Primary school assessments: 3 factors that lay the foundation for success

As parents, we eagerly watch our children attempt and reach their milestones from birth. One significant milestone that often fills us with both excitement and apprehension is their first big formal assessments in primary school.

In public schools, these are usually the mid-year exams in Grade 5, which thousands of students across the country are currently preparing for. In private schools, formal assessments may only start later, with Grade 6 students starting out by writing core subjects at year-end, and full formal assessments starting in Grade 7. 

Regardless of when these formal assessments first start, students and parents will face new expectations in terms of planning, studying, commitment and scope of work that needs to be mastered – amounting to moving up to the next level in students’ academic journey.

“It is important for parents to understand this move into the next phase, and the importance of these exams in terms of setting the tone for a successful academic journey for the rest of students’ lives,” says Nalani Singarum, academic adviser: InterSen Phase at ADvTECH Schools, a division of JSE-listed ADvTECH, Africa’s leading private education provider. 

“While a good performance in formal assessments should be planned and worked toward, parents also need to realise that the experience of the journey of studying and preparing at this time will make a substantial impact on the child’s approach to exams in the future, when adult assistance and guidance won’t be available or even desirable.”

Singarum says there are three factors that can lay the groundwork for developing a successful study foundation, to help empower and support young students during this crucial time and in the future.

Cultivating a positive mindset and atmosphere

Parents’ influence and attitude matter. Our children absorb our emotions like sponges, and if we ourselves approach exams with anxiety or negativity, or a push for peak performance at all costs, they’ll pick up on it. Instead, parents must aspire to model a positive attitude. Share stories of your own exam experiences, with an emphasis on growth and learning. Encourage your child to view exams as opportunities to showcase their knowledge and skills.

Organisation and preparation

Make the effort to create a clutter-free, dedicated study zone over which the student can feel some ‘ownership’, to set the stage for focused learning. Ensure it’s free from distractions like mobile phones. Before study sessions, check that stationery, textbooks and an exam pad are readily available. This simple step minimises disruptions and keeps the momentum going.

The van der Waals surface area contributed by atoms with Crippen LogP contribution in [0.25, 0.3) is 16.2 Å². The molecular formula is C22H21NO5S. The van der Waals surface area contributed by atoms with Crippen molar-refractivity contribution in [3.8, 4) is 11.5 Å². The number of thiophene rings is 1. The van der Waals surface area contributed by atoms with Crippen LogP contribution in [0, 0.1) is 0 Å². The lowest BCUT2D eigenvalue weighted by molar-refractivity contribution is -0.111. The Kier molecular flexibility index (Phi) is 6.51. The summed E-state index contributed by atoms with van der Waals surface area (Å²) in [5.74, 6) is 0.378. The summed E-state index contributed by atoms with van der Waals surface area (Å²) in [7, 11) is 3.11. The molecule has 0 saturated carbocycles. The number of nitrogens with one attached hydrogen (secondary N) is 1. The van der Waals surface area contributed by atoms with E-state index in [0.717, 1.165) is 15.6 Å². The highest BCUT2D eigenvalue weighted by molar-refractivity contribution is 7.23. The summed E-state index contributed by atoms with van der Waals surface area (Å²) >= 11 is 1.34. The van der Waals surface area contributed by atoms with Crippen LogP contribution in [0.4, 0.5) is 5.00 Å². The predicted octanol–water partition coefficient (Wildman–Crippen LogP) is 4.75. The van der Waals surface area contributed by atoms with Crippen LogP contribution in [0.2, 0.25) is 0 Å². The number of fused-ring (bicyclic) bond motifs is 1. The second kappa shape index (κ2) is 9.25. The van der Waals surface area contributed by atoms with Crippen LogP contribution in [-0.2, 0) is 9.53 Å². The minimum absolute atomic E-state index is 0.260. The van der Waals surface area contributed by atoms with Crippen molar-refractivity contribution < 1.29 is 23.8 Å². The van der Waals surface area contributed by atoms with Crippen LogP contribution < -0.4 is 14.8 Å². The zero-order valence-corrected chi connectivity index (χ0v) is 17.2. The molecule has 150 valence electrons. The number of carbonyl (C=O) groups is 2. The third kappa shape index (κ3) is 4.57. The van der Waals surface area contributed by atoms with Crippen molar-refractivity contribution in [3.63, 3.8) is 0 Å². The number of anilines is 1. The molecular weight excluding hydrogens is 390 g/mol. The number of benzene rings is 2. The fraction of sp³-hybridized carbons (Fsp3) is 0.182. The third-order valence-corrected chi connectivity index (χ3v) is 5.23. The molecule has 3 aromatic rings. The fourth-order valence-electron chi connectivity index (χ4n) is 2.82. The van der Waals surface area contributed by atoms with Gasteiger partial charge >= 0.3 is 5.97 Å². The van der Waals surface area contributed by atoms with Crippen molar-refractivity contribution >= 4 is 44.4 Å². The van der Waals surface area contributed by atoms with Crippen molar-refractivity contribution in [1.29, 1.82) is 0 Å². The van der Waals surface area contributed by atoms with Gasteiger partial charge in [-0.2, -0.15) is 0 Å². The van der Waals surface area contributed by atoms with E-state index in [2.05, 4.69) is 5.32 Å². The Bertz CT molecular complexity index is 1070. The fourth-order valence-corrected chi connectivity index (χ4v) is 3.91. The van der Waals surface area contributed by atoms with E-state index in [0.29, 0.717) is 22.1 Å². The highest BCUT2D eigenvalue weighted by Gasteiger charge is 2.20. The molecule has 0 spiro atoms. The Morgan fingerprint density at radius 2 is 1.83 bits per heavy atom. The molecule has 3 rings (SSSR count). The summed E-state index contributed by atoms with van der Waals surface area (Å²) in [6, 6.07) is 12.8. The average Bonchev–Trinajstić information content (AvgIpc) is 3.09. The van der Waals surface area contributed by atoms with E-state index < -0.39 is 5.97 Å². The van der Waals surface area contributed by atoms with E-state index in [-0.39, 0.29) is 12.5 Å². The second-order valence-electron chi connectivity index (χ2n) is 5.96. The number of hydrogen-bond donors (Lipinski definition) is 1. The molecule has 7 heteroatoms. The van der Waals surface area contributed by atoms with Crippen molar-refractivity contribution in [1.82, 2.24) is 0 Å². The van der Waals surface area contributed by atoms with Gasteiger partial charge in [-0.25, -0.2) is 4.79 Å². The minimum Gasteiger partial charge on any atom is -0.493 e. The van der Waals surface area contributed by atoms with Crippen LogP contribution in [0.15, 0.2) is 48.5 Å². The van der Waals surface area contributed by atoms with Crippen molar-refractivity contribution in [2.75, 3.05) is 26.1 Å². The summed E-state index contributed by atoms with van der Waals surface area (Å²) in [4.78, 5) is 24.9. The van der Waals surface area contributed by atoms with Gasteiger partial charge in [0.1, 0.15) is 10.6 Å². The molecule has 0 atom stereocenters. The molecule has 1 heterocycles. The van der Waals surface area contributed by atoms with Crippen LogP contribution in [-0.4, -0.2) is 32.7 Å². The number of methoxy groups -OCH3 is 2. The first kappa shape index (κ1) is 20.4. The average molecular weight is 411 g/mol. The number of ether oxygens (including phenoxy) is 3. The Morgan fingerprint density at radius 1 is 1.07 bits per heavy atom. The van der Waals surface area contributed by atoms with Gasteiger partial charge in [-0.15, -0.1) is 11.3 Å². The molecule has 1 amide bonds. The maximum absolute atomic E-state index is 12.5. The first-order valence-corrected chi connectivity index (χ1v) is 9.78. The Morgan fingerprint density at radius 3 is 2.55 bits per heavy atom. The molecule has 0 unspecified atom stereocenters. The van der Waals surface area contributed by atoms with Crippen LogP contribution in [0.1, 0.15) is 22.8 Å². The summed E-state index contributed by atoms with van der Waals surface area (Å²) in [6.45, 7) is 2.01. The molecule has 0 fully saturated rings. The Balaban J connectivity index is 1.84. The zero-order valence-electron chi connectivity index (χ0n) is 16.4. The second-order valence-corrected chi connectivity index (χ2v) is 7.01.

Help your child break down the work, as large tasks can overwhelm anyone, but especially young students. Help them section the exam requirements into manageable pieces, and guide them in terms of creating summaries and flash cards (without doing the job for them!).

Celebrate small victories every day. Each section completed is progress toward success, and reduces the need for anxiety-ridden cramming the day or weekend before the exam.

Encourage your child to develop a habit of writing and drawing keywords while studying, as this reinforces memory retention. Whether it’s jotting down key points, solving math problems or practising spelling, the act of writing solidifies understanding. This is the age where just reading the textbook for revision is no longer a strategy for success.

Goal-setting and effort

Formal assessments in primary school are important in terms of performance, but in the earlier years, laying the foundation for future years is even more important. This is the time to show your child how to determine and set achievable goals, to provide direction and motivation.

Teach your child that effort matters and that hard work pays off. Anxiety may still creep in, but consistently putting in the work, a little bit every day at this stage, helps students feel more empowered.

“As parents, we hold the keys to unlock our child’s potential, and the next few weeks are an important learning process and milestone in their educational journey. By fostering a positive mindset, ensuring organisation and emphasising effort, we empower them to thrive during their first big exams – while at the same time empowering them to become lifelong learners with a positive attitude even in the face of challenges,” says Singarum.

Image credit: Julia M. Cameron/Pexels

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